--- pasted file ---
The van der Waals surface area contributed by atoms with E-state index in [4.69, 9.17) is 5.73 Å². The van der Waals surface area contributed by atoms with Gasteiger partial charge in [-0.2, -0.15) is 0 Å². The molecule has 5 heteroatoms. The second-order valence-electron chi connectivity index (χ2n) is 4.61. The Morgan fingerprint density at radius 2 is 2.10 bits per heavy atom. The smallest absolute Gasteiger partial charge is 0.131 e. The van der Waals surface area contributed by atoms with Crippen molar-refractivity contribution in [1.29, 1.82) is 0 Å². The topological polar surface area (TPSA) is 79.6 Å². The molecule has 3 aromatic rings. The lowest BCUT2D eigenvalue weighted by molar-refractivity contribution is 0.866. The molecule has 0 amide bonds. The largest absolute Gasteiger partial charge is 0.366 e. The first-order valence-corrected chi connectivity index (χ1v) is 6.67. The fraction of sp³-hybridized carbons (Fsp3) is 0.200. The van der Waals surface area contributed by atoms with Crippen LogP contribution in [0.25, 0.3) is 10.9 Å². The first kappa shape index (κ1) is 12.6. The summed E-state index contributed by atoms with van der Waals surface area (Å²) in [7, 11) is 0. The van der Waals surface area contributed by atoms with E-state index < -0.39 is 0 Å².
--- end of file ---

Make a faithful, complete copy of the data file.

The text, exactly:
The van der Waals surface area contributed by atoms with E-state index in [4.69, 9.17) is 5.73 Å². The van der Waals surface area contributed by atoms with Gasteiger partial charge in [-0.2, -0.15) is 0 Å². The molecule has 5 heteroatoms. The second-order valence-electron chi connectivity index (χ2n) is 4.61. The Morgan fingerprint density at radius 2 is 2.10 bits per heavy atom. The smallest absolute Gasteiger partial charge is 0.131 e. The van der Waals surface area contributed by atoms with Crippen molar-refractivity contribution in [1.29, 1.82) is 0 Å². The topological polar surface area (TPSA) is 79.6 Å². The molecule has 3 aromatic rings. The lowest BCUT2D eigenvalue weighted by molar-refractivity contribution is 0.866. The molecule has 0 amide bonds. The largest absolute Gasteiger partial charge is 0.366 e. The first-order valence-corrected chi connectivity index (χ1v) is 6.67. The fraction of sp³-hybridized carbons (Fsp3) is 0.200. The van der Waals surface area contributed by atoms with Crippen LogP contribution in [0.25, 0.3) is 10.9 Å². The first kappa shape index (κ1) is 12.6. The summed E-state index contributed by atoms with van der Waals surface area (Å²) in [7, 11) is 0. The van der Waals surface area contributed by atoms with E-state index < -0.39 is 0 Å².